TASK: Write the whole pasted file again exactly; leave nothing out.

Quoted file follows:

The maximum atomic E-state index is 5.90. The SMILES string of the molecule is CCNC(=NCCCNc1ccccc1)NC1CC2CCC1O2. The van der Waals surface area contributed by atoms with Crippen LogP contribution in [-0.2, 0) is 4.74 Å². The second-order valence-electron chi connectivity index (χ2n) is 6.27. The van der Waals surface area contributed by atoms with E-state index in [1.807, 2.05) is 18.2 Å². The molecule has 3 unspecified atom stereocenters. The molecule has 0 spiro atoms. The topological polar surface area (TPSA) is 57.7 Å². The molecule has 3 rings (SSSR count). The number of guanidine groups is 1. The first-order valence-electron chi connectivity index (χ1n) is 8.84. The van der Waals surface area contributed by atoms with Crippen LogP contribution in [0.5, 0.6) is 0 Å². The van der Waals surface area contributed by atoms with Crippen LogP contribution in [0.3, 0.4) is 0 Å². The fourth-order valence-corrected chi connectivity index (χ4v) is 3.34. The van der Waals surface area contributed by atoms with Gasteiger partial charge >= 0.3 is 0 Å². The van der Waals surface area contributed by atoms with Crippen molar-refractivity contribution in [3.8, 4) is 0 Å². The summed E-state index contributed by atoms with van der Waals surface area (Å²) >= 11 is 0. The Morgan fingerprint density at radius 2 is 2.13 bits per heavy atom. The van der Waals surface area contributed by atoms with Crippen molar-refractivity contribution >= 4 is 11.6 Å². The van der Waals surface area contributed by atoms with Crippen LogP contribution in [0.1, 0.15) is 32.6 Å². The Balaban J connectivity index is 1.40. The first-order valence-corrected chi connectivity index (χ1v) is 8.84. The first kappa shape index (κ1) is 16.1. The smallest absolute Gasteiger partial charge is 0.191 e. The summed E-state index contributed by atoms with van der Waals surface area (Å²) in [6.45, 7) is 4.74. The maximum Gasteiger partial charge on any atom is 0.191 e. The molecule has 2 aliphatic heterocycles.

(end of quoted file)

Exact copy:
The maximum atomic E-state index is 5.90. The SMILES string of the molecule is CCNC(=NCCCNc1ccccc1)NC1CC2CCC1O2. The van der Waals surface area contributed by atoms with Crippen LogP contribution in [-0.2, 0) is 4.74 Å². The second-order valence-electron chi connectivity index (χ2n) is 6.27. The van der Waals surface area contributed by atoms with E-state index in [1.807, 2.05) is 18.2 Å². The molecule has 3 unspecified atom stereocenters. The molecule has 0 spiro atoms. The topological polar surface area (TPSA) is 57.7 Å². The molecule has 3 rings (SSSR count). The number of guanidine groups is 1. The first-order valence-electron chi connectivity index (χ1n) is 8.84. The van der Waals surface area contributed by atoms with Crippen LogP contribution in [0.5, 0.6) is 0 Å². The van der Waals surface area contributed by atoms with Crippen LogP contribution in [0.3, 0.4) is 0 Å². The fourth-order valence-corrected chi connectivity index (χ4v) is 3.34. The van der Waals surface area contributed by atoms with Gasteiger partial charge >= 0.3 is 0 Å². The van der Waals surface area contributed by atoms with Crippen molar-refractivity contribution in [3.8, 4) is 0 Å². The summed E-state index contributed by atoms with van der Waals surface area (Å²) >= 11 is 0. The Morgan fingerprint density at radius 2 is 2.13 bits per heavy atom. The van der Waals surface area contributed by atoms with Crippen molar-refractivity contribution >= 4 is 11.6 Å². The van der Waals surface area contributed by atoms with Crippen LogP contribution in [0.1, 0.15) is 32.6 Å². The Balaban J connectivity index is 1.40. The first-order valence-corrected chi connectivity index (χ1v) is 8.84. The first kappa shape index (κ1) is 16.1. The smallest absolute Gasteiger partial charge is 0.191 e. The summed E-state index contributed by atoms with van der Waals surface area (Å²) in [6.45, 7) is 4.74. The maximum Gasteiger partial charge on any atom is 0.191 e. The molecule has 2 aliphatic heterocycles.